Philosophical novelist Walker Percy (1916-1990) won the National Book Award for Fiction with his first novel, The Moviegoer, published in 1961. Born in Birmingham, Alabama, Percy went to live with a cousin, the prominent lawyer-poet William Alexander Percy, in Greenville after the deaths of Percy’s parents. Percy’s novels and essays reflected a deep Catholic faith and he mentored young writers while teaching at Loyola University of New Orleans.
Soul and pop singer David Ruffin (1941-1991), a native of the Whynot community near Meridian, became a sensation with the Temptations in the 1960s with big hits that included “My Girl.” Known for raspy yet “mellow” vocals, the bespectacled Ruffin once performed in a family gospel group but transitioned to secular music as a teenager. His work with the Temptations led to his induction into the Rock and Roll Hall of Fame.
William Grant Still
A legendary figure even before his death, William Grant Still Jr. (1895-1978) was known as the “dean of African-American classical composers.” Born in Woodville, in southwest Mississippi, Still was raised in Little Rock, Arkansas. After early work with the W.C. Handy band in Memphis, he became a prolific composer of operas, symphonies, ballets and Negro spirituals. He achieved many firsts as an African-American composer, claiming fellowships and awards.
Gulfport native Natasha Trethewey, a poet whose works explore issues of race and Deep South culture, is a former Poet Laureate for the United States and Mississippi. Trethewey has said she turned to poetry to make sense of the murder of her mother, by her mother’s second husband, when Trethewey was 19. Trethewey won the Pulitzer Prize for Poetry in 2007 and is a longtime university professor.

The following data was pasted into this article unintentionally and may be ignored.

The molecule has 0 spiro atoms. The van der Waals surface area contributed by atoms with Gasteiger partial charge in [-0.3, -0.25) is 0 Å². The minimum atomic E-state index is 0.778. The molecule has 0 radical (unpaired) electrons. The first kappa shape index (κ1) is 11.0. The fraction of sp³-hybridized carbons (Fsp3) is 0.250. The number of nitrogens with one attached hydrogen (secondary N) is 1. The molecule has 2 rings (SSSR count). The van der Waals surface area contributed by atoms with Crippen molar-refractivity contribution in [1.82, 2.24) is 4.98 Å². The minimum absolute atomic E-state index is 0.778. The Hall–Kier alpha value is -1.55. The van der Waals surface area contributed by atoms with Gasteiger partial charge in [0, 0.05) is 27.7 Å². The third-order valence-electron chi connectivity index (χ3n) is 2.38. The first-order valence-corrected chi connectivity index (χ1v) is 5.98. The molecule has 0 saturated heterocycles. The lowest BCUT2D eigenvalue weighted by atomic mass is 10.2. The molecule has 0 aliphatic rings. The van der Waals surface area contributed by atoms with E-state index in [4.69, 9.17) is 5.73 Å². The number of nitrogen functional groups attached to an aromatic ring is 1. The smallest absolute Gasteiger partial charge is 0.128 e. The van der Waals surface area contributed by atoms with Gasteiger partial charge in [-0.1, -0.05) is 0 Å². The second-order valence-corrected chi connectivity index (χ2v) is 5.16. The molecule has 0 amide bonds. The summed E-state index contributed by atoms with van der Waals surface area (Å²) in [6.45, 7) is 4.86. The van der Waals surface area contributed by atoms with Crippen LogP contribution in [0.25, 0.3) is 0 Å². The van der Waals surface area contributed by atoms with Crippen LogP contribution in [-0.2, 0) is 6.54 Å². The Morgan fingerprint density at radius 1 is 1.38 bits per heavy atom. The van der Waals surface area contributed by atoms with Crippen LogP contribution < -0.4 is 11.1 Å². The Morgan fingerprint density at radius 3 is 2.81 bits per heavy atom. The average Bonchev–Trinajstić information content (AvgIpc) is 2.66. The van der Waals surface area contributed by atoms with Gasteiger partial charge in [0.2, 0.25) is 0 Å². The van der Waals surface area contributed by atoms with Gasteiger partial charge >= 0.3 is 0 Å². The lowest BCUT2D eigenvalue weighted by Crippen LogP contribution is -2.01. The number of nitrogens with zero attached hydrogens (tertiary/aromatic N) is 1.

Recording more than 50 No. 1 singles, country and rockabilly singer Conway Twitty (1933-1993) became a powerful figure in the country music world. Born in Friars Point, Mississippi, Twitty, originally named Harold Lloyd Jenkins, created his stage name from the names of towns in Arkansas and Texas. His major hits included “Hello Darlin’” and, in a duet with Loretta Lynn, “Louisiana Woman, Mississippi Man.” Early in his career, Twitty recorded at Sun Studios in Memphis.
Cassandra Wilson, a jazz singer, songwriter and producer, is a Jackson native who built a career with important blues, country and folk music influences. Learning to play piano and guitar at a young age, Wilson gained experience singing with bands and in coffee houses while in college. She became a founding member of the M-Base Collective in New York and her album “Blue Light ‘Till Dawn” influenced other jazz performers eager for more innovation.
A founding member of the famed “Supremes” singing group, along with Diana Ross and Florence Ballard, singer Mary Wilson remained with the group from 1961 until its end in 1977. She contributed to major hits during the ‘60s that included “Baby Love” and “Come See About Me.” Born in Greenville, Wilson grew up in Chicago and Detroit. In later life, she became a noted author, advocate for humanitarian causes and motivational speaker.
A leading American jazz figure in the mid-20th Century, tenor saxophonist Lester Young (1909-1959) gained prominence as a member of Count Basie’s orchestra. Young, born in Woodville, Mississippi, grew up in the Algiers neighborhood of New Orleans and toured with the Young Family Band. Noted for a smooth, “free-floating” performance style, Young, who also played clarinet, was closely associated with singers Billie Holiday and Nat King Cole, and recorded dozens of records.